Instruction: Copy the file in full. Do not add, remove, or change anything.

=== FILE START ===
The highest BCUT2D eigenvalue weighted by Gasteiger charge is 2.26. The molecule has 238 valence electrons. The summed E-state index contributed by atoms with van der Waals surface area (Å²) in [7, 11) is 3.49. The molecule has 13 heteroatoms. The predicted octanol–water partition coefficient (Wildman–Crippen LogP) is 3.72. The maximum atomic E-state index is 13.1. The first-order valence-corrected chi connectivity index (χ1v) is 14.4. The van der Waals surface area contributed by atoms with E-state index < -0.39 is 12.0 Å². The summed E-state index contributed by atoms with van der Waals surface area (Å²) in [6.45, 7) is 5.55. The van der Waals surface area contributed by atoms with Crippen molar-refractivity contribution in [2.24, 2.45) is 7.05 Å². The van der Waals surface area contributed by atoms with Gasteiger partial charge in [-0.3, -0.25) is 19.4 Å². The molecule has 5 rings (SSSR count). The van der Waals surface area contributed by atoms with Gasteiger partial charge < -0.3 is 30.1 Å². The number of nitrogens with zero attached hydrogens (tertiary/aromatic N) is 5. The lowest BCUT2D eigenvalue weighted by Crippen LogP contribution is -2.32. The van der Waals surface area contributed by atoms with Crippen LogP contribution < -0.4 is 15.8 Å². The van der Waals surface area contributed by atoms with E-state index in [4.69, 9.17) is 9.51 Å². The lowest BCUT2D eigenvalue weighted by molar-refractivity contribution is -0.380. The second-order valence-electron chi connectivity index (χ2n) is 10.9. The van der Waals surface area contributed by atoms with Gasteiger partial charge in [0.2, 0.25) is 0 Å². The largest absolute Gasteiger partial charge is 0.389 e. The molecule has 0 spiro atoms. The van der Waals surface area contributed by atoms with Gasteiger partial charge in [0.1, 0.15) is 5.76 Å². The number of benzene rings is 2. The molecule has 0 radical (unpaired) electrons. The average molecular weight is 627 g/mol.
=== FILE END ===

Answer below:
The highest BCUT2D eigenvalue weighted by Gasteiger charge is 2.26. The molecule has 238 valence electrons. The summed E-state index contributed by atoms with van der Waals surface area (Å²) in [7, 11) is 3.49. The molecule has 13 heteroatoms. The predicted octanol–water partition coefficient (Wildman–Crippen LogP) is 3.72. The maximum atomic E-state index is 13.1. The first-order valence-corrected chi connectivity index (χ1v) is 14.4. The van der Waals surface area contributed by atoms with E-state index < -0.39 is 12.0 Å². The summed E-state index contributed by atoms with van der Waals surface area (Å²) in [6.45, 7) is 5.55. The van der Waals surface area contributed by atoms with Crippen molar-refractivity contribution in [2.24, 2.45) is 7.05 Å². The van der Waals surface area contributed by atoms with Gasteiger partial charge in [-0.3, -0.25) is 19.4 Å². The molecule has 5 rings (SSSR count). The van der Waals surface area contributed by atoms with Gasteiger partial charge < -0.3 is 30.1 Å². The number of nitrogens with zero attached hydrogens (tertiary/aromatic N) is 5. The lowest BCUT2D eigenvalue weighted by Crippen LogP contribution is -2.32. The van der Waals surface area contributed by atoms with Crippen LogP contribution < -0.4 is 15.8 Å². The van der Waals surface area contributed by atoms with E-state index in [4.69, 9.17) is 9.51 Å². The lowest BCUT2D eigenvalue weighted by molar-refractivity contribution is -0.380. The second-order valence-electron chi connectivity index (χ2n) is 10.9. The van der Waals surface area contributed by atoms with Gasteiger partial charge in [0.2, 0.25) is 0 Å². The largest absolute Gasteiger partial charge is 0.389 e. The molecule has 0 spiro atoms. The van der Waals surface area contributed by atoms with Gasteiger partial charge in [0.1, 0.15) is 5.76 Å². The number of benzene rings is 2. The molecule has 0 radical (unpaired) electrons. The average molecular weight is 627 g/mol.